Laying in bed this past Friday night I found myself tossing and turning, and mentally debating the amount of therapy my children may need someday. I couldn’t stop worrying about how I had acted that evening, and I began judging myself (…something I do more than I would like. Ugh, parenthood!) You see, earlier that night I had been sitting on the bleachers at my daughter’s baseball practice shouting out advice. It sounds a lot like this:
“Eyes on the ball!”
“Throw it, don’t run!”
I do this often, and find myself being one of the only parents that shouts from the bleachers. I’ve always felt like these reminders are needed, a parenting habit that I’m assuming never dies? It’s pure habit to always give advice, reminders, criticism, and encouragement. Except sometimes it seems like there is a lot more criticism and reminders coming out of my mouth. I forget that there are coaches on the field, and I should probably keep my mouth shut. I’ve even heard the comment, “Wow, you’re harder on her than I am,” from her Coach. Which should have been a red flag, but I ignored it. Stupidly.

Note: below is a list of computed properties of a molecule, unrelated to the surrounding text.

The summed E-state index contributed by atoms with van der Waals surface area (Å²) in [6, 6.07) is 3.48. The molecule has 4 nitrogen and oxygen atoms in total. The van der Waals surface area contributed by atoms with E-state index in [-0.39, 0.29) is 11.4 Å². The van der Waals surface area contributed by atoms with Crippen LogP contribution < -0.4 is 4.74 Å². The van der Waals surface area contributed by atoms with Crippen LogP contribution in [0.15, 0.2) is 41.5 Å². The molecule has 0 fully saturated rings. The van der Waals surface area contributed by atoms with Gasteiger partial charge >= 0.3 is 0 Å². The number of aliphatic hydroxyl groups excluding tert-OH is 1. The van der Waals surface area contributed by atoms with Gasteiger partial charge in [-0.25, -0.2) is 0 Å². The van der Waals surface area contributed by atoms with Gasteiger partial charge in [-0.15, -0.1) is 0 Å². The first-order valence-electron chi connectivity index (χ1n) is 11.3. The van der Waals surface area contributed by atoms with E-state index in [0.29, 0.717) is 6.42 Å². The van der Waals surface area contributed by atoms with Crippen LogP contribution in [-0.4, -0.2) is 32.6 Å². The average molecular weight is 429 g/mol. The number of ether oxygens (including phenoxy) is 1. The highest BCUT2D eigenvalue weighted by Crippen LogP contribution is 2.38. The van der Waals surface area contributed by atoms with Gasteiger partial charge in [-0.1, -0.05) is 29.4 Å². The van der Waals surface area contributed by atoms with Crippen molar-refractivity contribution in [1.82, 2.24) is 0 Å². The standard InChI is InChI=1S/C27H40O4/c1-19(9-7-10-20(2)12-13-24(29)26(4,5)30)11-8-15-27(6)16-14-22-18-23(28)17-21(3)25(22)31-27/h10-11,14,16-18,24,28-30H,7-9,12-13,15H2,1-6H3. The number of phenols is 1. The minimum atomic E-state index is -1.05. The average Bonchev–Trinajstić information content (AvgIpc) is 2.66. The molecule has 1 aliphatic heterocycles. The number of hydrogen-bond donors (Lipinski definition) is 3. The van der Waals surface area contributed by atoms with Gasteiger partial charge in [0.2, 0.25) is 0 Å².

To be fair, I am also always cheering, for my child and other children, because I know kids need that. Yet I’m also the mom I have silently judged before. The mom that yells from the stands and won’t be quiet. The mom that gets a little TOO into how the game is played, and how my kids are doing. I’m not obnoxious (I hope), I’m not mean or violent, but I watch it all like a hawk, and I’m not shy about mothering my child from the bleachers. I’m the helicopter mom of the baseball stands, if you will. Which I don’t want to be! I’m not like that anywhere else, besides at home just being a mom, but somehow I find that when I step on a sports field I become someone else.
Someone I don’t want to be.
I want to be the mom that my kids enjoy having in the stands. Always watching, always encouraging. I want to let the Coaches do their job and be a little more quiet. I want to criticize less and let them learn the game on their own, instead of always shouting out corrections and advice. I want my kids to light up when they see me in the stands, and be happy to see me there. They don’t need me for sports advice (because let’s be honest, I’m no sports expert), they need be to just be there. To be present and happy not critical.
I’m always surprised by motherhood, by the things I end up doing that I thought I NEVER would. I never thought I would be a helicopter sports mom, and I am.
I’m hoping to change that. Because we have a game tonight, and this mama needs some help;)